How do you propose to arrange to penetrate a NAT that you don't administrate? Do you think that an ISP I implementing CGN will just let you punch yur own holes in it for your own applications?
              • The search term you are looking for is 'port rebinding attack'. This is a vulnerability that only NAT'd networks are vulnerable to. A firewall without NAT doesn't introduce this problem.
      • It's also a bonus for me if my pristine Lexus doesn't have wheels because nobody's going to steal it by driving it away...

        NAT is poor security. It doesn't prevent bad stuff getting in to the network, it merely prevents one type of access, and it has a habit of lulling admins into a false sense of security as a result. What's needed is proper fine grained network security on a workstation by workstation and connection by connection basis. That's something IPv6, through its mandatory support of IPSec, is v

      • NAT is the gated neighborhood you live in to keep the unsavory inhabitants of that bad neighborhood away from your pristine lawn and Lexus in the driveway.

        So how should a resident invite someone who's not quite unsavory? For example, to use your example of Jehovah's Witnesses, I study the Bible weekly with one of them. If my neighborhood were to adopt a firewall with a "JWs keep out" policy, I'd be pretty disappointed.

      • by dpilot (134227)

        You and MickeyTheIdiot in this post http://tech.slashdot.org/comments.pl?sid=3386471&cid=42603673 [slashdot.org] are saying essentially the same thing, from two different perspectives.

        But it basically boils down to this, for the most part, TPTB simply don't like the peer-to-peer nature of the internet, precisely because it is egalitarian and empowering.

        By design, internet access really ought to be a utility, serviced, managed, and regulated just like electricity, POTS, natural gas, etc. For one simple reason, that's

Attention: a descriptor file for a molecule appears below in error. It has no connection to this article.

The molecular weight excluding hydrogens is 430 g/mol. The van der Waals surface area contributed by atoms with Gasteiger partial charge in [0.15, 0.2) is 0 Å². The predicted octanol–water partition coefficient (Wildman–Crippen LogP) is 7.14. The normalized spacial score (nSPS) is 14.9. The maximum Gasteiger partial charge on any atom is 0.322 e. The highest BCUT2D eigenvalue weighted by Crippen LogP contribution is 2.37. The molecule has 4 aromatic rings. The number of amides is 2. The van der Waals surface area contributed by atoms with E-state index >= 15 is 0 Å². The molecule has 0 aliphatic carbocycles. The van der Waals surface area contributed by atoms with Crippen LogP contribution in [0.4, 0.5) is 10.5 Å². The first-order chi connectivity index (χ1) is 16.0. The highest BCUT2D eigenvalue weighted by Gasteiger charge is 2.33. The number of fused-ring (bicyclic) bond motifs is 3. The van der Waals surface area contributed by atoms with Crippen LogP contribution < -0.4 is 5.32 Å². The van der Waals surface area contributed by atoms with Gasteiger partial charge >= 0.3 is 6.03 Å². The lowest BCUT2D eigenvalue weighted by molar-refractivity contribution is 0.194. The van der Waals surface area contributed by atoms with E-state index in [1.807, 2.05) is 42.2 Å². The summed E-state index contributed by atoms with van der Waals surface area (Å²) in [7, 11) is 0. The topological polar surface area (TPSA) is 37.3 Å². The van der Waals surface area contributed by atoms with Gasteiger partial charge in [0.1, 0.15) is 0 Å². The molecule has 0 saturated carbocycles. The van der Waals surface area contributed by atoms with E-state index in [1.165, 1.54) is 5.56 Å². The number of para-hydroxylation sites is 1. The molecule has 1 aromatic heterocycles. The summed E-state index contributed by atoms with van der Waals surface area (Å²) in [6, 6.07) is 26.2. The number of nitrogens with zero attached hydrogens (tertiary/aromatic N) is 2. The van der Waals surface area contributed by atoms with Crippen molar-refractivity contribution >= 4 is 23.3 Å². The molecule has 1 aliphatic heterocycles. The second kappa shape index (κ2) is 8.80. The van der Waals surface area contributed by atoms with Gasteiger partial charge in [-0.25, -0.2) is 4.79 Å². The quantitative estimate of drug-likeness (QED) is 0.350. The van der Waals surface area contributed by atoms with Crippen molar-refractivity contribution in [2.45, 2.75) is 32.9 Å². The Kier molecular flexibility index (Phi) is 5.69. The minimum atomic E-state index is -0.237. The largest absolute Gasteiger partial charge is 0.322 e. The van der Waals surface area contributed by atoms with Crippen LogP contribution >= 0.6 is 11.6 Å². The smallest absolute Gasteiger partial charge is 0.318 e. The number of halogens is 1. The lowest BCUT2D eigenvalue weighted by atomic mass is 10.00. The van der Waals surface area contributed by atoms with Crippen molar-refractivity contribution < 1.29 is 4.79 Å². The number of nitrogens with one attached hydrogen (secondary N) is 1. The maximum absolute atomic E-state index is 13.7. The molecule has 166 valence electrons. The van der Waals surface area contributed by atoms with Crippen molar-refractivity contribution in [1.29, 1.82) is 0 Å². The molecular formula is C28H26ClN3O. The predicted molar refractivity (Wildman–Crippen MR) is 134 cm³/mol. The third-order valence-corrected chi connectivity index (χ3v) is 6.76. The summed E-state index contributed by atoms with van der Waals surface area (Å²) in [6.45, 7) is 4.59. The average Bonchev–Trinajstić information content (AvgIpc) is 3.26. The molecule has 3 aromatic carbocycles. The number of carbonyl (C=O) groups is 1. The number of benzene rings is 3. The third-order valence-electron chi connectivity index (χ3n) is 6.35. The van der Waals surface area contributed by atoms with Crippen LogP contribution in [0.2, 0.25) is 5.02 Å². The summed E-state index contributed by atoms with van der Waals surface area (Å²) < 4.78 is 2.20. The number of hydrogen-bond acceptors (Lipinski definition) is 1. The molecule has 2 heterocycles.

• Re:I recall MxStream (Score:4, Informative)

        by FireFury03 (653718) <`slashdot' `at' `nexusuk.org'> on Wednesday January 16, 2013 @11:50AM (#42605075) Homepage

        With NAT, an outside system can't initiate connectivity with any machine inside the NAT boundary without some kind of prior arrangement

        That's untrue. Most consumer NAT routers (at least the ones I tested about 3 years ago - doubt its really changed) don't bother to include a stateful firewall and with appropriate ISP-side routing, will happilly let connections into the private network. What you need is a stateful firewall, not NAT - that will protect you, and also doesn't completely fuck up loads of protocols at the same time.

        The depressing thing (other than idiots claiming that NAT is good for security) is that Plusnet *were* trialling IPv6, but pulled the plug on the trial last year. When I asked them a month or so ago, they informed me that they had no plans to roll out IPv6 at all. Time to switch to a competent ISP if you're with Plusnet, I suspect (EntaNet and AAISP both offer v6 connections over DSL).

  • by Anonymous Coward on Wednesday January 16, 2013 @10:21AM (#42603593)

    Dual-stack deployment with NAT'd IPv4 alongside with IPv6 is the only viable short-term option for consumer ISPs. You can't just cut off people from the IPv4 internet, you'd leave them with a pretty much useless internet connection.

    • by vlm (69642)

      You can also cut them off on ipv4 with cg nat (did you know the marketing name changed from c-nat to cgnat not because there's anything wrong with "carrier nat" as a name, but everyone was calling it "crappy nat" instead?)

      Then the end users can all connect to ipv6 providers. Free tunnels from he.net, or maybe their game company. I think it would be interesting if every windows machine connected to steam lit up a ipv6 tunnel for game server purposes.

      In the long run I agree it would be nice to provide ipv6

      • by jittles (1613415)

        (did you know the marketing name changed from c-nat to cgnat not because there's anything wrong with "carrier nat" as a name, but everyone was calling it "crappy nat" instead?)